Wednesday, August 10, 2011

C# Get ALL Image File In a Folder

protected List GetFilesInFolder(string folderVirtualPath)
string physicalPathToFolder = Server.MapPath(folderVirtualPath);// Get the physical path
string filterExpression = "*.gif";
string[] physicalPathsCollection = System.IO.Directory.GetFiles(physicalPathToFolder,
filterExpression);// Get all child files of the given folder
List virtualPathsCollection = new List();// Contains the result
foreach (String path in physicalPathsCollection)
// The value of virtualPath will be similar to '~/PathToFolder/Image1.jpg
string virtualPath = VirtualPathUtility.AppendTrailingSlash(folderVirtualPath) +
return virtualPathsCollection;

Tuesday, August 9, 2011

JSON:Fat-Free Data Interchange

JSON stands for "JavaScript Object Notation" and is a lightweight data-interchange format. JSON is easy to generate and parse but also easily human-readable. JSON has a number of advantages in the JavaScript/client environment:
  • JSON can be used as an easy-to-work-with alternative to XML.
  • JSON can be de-serialized into objects and the objects serialized back into strings. There are API's that can do these transformations on both the client and server.
  • Webservices can return JSON automatically for immediate use within JavaScript

JSON supports the usual basic type flavors: numbers, strings, booleans, arrays, objects and null.

The quickest way to understand how the JSON syntax works is to look at an example. Below is a sample JSON object definition called "contact". It has string properties for "firstName" and "lastName". Another property, "address" is an object that has its own properties for "streetAddress", "city", "state" and "postalCode". These address properties are all string except "postalCode" that contains a numeric value. The last property "phoneNumbers" is actually an array of strings.

[JavaScript] JSON Sample

var contact = {

// string property

"firstName": "John",

"lastName": "Smith",

// address property with sub-properties

"address": {

"streetAddress": "21 2nd Street",

"city": "New York",

"state": "NY",

// numeric property

"postalCode": 10021


// array

"phoneNumbers": [

"212 555-1234",

"646 555-4567"


As you can see in the sample above, the JSON object definition appears between curly braces. Each property and value pair are separated by a colon. Arrays are contained within square brackets.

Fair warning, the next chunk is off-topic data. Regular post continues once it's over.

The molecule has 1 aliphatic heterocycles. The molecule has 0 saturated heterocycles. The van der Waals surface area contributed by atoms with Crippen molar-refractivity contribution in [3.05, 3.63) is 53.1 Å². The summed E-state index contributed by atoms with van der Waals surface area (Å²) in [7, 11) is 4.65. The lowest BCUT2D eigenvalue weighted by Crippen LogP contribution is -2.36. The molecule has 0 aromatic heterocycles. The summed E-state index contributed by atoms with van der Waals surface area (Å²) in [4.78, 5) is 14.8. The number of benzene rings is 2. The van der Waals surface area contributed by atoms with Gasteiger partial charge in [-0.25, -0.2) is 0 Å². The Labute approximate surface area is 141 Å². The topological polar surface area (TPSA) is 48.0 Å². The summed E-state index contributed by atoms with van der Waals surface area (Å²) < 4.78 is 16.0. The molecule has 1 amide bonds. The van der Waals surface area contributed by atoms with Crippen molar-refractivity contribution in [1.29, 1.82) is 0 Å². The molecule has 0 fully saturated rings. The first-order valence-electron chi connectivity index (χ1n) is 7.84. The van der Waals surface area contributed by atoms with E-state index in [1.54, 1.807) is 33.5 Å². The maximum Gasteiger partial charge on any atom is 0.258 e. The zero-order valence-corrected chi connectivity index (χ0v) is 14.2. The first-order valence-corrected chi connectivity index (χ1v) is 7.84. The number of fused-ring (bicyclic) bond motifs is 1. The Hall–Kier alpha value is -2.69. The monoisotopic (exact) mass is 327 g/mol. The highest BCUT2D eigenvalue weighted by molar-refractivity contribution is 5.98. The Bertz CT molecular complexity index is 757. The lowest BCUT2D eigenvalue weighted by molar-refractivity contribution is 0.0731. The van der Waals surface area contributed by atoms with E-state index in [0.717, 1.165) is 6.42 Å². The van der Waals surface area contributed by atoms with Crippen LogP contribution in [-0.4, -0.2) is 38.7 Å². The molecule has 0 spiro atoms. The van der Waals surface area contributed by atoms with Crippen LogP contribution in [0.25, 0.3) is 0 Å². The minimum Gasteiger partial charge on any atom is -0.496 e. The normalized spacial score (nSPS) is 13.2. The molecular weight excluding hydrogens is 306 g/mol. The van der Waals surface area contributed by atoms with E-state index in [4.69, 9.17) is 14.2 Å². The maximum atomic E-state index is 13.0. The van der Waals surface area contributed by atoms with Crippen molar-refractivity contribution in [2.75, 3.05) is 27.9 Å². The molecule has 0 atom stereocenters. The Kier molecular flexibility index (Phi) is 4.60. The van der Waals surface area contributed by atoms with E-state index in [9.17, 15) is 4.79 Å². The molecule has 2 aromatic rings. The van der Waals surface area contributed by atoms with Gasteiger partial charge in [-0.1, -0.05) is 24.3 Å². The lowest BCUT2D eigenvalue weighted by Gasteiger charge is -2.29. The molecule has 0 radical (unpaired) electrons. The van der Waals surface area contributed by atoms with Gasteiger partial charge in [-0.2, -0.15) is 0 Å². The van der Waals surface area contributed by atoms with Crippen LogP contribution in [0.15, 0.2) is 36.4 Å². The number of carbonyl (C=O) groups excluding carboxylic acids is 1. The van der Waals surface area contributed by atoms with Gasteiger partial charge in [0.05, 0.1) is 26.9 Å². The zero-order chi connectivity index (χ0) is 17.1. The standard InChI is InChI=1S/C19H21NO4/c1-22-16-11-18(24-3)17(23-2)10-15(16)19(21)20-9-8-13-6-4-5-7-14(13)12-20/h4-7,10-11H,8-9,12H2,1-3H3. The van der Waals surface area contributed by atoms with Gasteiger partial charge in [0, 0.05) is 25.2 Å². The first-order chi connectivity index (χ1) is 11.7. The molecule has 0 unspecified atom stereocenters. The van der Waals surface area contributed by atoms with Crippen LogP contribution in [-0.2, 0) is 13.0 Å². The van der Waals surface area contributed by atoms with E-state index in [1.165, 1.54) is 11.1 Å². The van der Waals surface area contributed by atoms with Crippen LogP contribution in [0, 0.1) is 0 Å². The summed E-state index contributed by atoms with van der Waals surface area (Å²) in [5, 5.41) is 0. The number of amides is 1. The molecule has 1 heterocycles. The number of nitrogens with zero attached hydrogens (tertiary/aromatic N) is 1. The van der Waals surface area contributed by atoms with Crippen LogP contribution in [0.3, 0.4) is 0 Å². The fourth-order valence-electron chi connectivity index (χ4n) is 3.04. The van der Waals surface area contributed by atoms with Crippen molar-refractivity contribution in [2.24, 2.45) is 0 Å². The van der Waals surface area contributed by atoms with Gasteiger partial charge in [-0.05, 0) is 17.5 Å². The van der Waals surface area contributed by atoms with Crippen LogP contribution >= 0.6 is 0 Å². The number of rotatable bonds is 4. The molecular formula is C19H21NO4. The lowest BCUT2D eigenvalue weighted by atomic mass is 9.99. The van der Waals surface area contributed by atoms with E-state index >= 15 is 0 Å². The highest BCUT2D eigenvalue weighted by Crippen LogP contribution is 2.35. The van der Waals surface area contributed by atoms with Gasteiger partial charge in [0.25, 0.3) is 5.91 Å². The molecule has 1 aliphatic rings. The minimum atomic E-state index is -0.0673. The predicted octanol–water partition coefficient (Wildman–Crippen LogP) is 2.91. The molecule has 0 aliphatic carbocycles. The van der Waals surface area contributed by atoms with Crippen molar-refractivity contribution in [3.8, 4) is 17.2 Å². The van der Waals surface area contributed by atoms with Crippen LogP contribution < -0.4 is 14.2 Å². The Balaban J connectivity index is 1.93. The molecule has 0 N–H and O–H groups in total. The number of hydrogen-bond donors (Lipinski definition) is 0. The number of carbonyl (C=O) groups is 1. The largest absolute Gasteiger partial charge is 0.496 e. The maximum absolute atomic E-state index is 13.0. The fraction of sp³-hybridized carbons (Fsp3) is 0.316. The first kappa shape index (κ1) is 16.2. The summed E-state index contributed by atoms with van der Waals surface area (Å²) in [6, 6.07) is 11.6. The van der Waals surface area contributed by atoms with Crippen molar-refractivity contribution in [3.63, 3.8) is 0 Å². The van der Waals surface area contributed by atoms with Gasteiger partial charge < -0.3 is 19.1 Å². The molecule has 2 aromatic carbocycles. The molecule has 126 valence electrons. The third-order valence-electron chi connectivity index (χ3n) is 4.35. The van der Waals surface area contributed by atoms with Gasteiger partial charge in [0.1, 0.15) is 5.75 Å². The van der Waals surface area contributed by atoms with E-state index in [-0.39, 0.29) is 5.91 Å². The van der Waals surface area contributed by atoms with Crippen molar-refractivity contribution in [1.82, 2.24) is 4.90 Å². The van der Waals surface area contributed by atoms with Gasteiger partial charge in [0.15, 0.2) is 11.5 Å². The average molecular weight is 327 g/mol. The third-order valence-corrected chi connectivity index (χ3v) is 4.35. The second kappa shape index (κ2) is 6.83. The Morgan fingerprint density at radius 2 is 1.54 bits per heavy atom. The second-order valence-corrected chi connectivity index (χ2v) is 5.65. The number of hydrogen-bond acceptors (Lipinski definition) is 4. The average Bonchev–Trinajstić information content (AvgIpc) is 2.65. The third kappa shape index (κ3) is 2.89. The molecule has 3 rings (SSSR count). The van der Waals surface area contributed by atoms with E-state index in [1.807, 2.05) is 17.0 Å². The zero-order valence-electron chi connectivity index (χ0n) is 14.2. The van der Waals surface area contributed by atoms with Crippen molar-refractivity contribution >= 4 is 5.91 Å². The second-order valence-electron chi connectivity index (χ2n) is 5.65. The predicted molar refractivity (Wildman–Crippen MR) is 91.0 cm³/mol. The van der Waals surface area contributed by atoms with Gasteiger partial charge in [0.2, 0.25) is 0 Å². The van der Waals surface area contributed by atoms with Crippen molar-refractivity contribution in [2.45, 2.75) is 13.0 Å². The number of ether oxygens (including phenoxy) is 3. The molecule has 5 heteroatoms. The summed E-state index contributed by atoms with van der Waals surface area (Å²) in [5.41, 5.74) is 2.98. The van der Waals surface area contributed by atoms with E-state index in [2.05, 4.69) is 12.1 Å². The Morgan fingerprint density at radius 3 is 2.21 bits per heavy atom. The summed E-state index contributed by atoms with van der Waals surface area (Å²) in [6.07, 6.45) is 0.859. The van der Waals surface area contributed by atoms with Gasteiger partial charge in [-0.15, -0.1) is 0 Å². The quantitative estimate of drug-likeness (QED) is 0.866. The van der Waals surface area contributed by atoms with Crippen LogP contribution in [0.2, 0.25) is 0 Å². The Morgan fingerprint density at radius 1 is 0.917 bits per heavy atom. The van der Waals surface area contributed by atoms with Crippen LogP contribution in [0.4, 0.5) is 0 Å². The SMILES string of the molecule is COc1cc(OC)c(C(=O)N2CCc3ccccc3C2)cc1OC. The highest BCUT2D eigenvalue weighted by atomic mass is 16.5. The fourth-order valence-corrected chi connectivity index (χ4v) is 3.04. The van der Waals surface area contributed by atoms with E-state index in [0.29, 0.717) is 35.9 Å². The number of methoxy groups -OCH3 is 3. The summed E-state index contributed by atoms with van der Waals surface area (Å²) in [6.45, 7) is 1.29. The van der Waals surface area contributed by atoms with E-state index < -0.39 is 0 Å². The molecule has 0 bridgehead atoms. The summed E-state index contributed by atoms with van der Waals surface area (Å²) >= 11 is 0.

Using JSON Objects
Once the JSON object is defined you can assign and retrieve values using the properties of the object. In this next sample the "contact" object is assigned a new first and last name and the second element of the phoneNumbers array is also replaced with a new value.
[JavaScript] Assigning and Retrieving JSON Properties
// change the name and phoneNumbers properties

contact.firstName = "Bob";

contact.lastName = "Jones";

contact.phoneNumbers[1] = "123 555-9999";

alert(contact.firstName + ' ' +

contact.lastName + ' phone: ' + contact.phoneNumbers[1]);

Running this bit of JavaScript fires the alert shown below:

Serializing JSON

You can also take a JSON string and transform it into an object. The ASP.NET AJAX Library includes a JavaScriptSerializer object within the Sys.Serialization namespace that you get for free when you include a ScriptManager on the page. If you call the JavaScriptSerializer deserialize() method and pass a JSON string, the method will deserialize the string into a JSON object. Call the serialize() method to transform the a JSON object back to a string.

The sample below shows a JSON string defined for "contact". This is exactly the same as the "contact" object defined in the last example, but surrounded with quotes. A call to deserialize() takes the contact JSON string and transforms it into an object representation. Following that, the contact object is converted back using the serialize() method into its string representation.

[JavaScript] Serialize and Deserialize

var contactString = '{"firstName": "John", "lastName": "Smith", ' +

'"address": {"streetAddress": "21 2nd Street",' +

'"city": "New York","state": "NY", "postalCode": 10021},' +

'"phoneNumbers": ["212 555-1234","646 555-4567"]}';

// deserialize JSON string to an object

contact =


// serialize the contact JSON into a string

var contactStrings =


[C#] Serializing and Deserializing in Code-Behind

protected void Page_Load(object sender, EventArgs e)


Contact contact = new Contact();

contact.FirstName = "Bob";

contact.LastName = "Smith";

contact.Address.City = "San Francisco";

contact.Address.State = "California";

contact.Address.StreetAddress = "123 Telerik Ave";

contact.Address.PostalCode = 91234;

contact.PhoneNumbers.Add("123 555-1234");

contact.PhoneNumbers.Add("444 555-9876");

JavaScriptSerializer jss = new JavaScriptSerializer();

string contactString = jss.Serialize(contact);

tbServerStatus.Text = contactString;

Contact contact2 = jss.Deserialize

tbServerStatus.Text += System.Environment.NewLine + System.Environment.NewLine +

contact2.FirstName + " " + contact2.LastName;